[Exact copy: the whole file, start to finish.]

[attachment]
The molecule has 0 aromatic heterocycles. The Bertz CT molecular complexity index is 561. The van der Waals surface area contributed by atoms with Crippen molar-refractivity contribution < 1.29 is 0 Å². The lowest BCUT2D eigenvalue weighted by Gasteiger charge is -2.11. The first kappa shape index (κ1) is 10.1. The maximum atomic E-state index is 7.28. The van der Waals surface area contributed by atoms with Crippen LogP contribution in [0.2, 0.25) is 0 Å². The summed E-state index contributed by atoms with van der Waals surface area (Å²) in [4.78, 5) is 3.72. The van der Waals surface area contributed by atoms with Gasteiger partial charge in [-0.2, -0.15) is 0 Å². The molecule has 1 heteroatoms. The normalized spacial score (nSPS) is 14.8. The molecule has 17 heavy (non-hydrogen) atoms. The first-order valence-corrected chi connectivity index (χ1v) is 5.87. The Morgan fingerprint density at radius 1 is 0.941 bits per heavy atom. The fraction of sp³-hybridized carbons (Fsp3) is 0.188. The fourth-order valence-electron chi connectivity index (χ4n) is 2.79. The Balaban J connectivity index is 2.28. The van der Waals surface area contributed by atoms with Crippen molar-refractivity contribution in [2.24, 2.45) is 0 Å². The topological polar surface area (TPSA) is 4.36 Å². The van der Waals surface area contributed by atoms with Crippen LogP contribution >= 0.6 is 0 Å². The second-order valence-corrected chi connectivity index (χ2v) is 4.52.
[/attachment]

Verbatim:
The molecule has 0 aromatic heterocycles. The Bertz CT molecular complexity index is 561. The van der Waals surface area contributed by atoms with Crippen molar-refractivity contribution < 1.29 is 0 Å². The lowest BCUT2D eigenvalue weighted by Gasteiger charge is -2.11. The first kappa shape index (κ1) is 10.1. The maximum atomic E-state index is 7.28. The van der Waals surface area contributed by atoms with Crippen LogP contribution in [0.2, 0.25) is 0 Å². The summed E-state index contributed by atoms with van der Waals surface area (Å²) in [4.78, 5) is 3.72. The van der Waals surface area contributed by atoms with Gasteiger partial charge in [-0.2, -0.15) is 0 Å². The molecule has 1 heteroatoms. The normalized spacial score (nSPS) is 14.8. The molecule has 17 heavy (non-hydrogen) atoms. The first-order valence-corrected chi connectivity index (χ1v) is 5.87. The Morgan fingerprint density at radius 1 is 0.941 bits per heavy atom. The fraction of sp³-hybridized carbons (Fsp3) is 0.188. The fourth-order valence-electron chi connectivity index (χ4n) is 2.79. The Balaban J connectivity index is 2.28. The van der Waals surface area contributed by atoms with Crippen molar-refractivity contribution in [2.24, 2.45) is 0 Å². The topological polar surface area (TPSA) is 4.36 Å². The van der Waals surface area contributed by atoms with Crippen LogP contribution >= 0.6 is 0 Å². The second-order valence-corrected chi connectivity index (χ2v) is 4.52.